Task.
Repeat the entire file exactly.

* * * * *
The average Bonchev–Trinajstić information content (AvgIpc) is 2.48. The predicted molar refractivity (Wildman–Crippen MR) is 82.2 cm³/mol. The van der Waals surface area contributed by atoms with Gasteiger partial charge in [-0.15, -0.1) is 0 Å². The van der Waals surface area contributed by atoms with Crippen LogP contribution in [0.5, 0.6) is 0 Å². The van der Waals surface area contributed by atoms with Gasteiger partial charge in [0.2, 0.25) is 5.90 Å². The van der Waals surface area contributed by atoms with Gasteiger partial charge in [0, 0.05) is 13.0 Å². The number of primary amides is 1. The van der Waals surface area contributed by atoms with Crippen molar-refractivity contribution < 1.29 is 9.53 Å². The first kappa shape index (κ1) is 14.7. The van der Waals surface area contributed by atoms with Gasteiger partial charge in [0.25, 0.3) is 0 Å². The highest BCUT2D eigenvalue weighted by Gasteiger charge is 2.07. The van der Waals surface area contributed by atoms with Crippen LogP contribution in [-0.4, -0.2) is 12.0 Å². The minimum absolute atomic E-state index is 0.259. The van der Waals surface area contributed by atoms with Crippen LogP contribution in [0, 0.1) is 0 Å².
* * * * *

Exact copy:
The average Bonchev–Trinajstić information content (AvgIpc) is 2.48. The predicted molar refractivity (Wildman–Crippen MR) is 82.2 cm³/mol. The van der Waals surface area contributed by atoms with Gasteiger partial charge in [-0.15, -0.1) is 0 Å². The van der Waals surface area contributed by atoms with Crippen LogP contribution in [0.5, 0.6) is 0 Å². The van der Waals surface area contributed by atoms with Gasteiger partial charge in [0.2, 0.25) is 5.90 Å². The van der Waals surface area contributed by atoms with Gasteiger partial charge in [0, 0.05) is 13.0 Å². The number of primary amides is 1. The van der Waals surface area contributed by atoms with Crippen molar-refractivity contribution < 1.29 is 9.53 Å². The first kappa shape index (κ1) is 14.7. The van der Waals surface area contributed by atoms with Gasteiger partial charge in [0.25, 0.3) is 0 Å². The highest BCUT2D eigenvalue weighted by Gasteiger charge is 2.07. The van der Waals surface area contributed by atoms with Crippen LogP contribution in [-0.4, -0.2) is 12.0 Å². The minimum absolute atomic E-state index is 0.259. The van der Waals surface area contributed by atoms with Crippen LogP contribution in [0, 0.1) is 0 Å².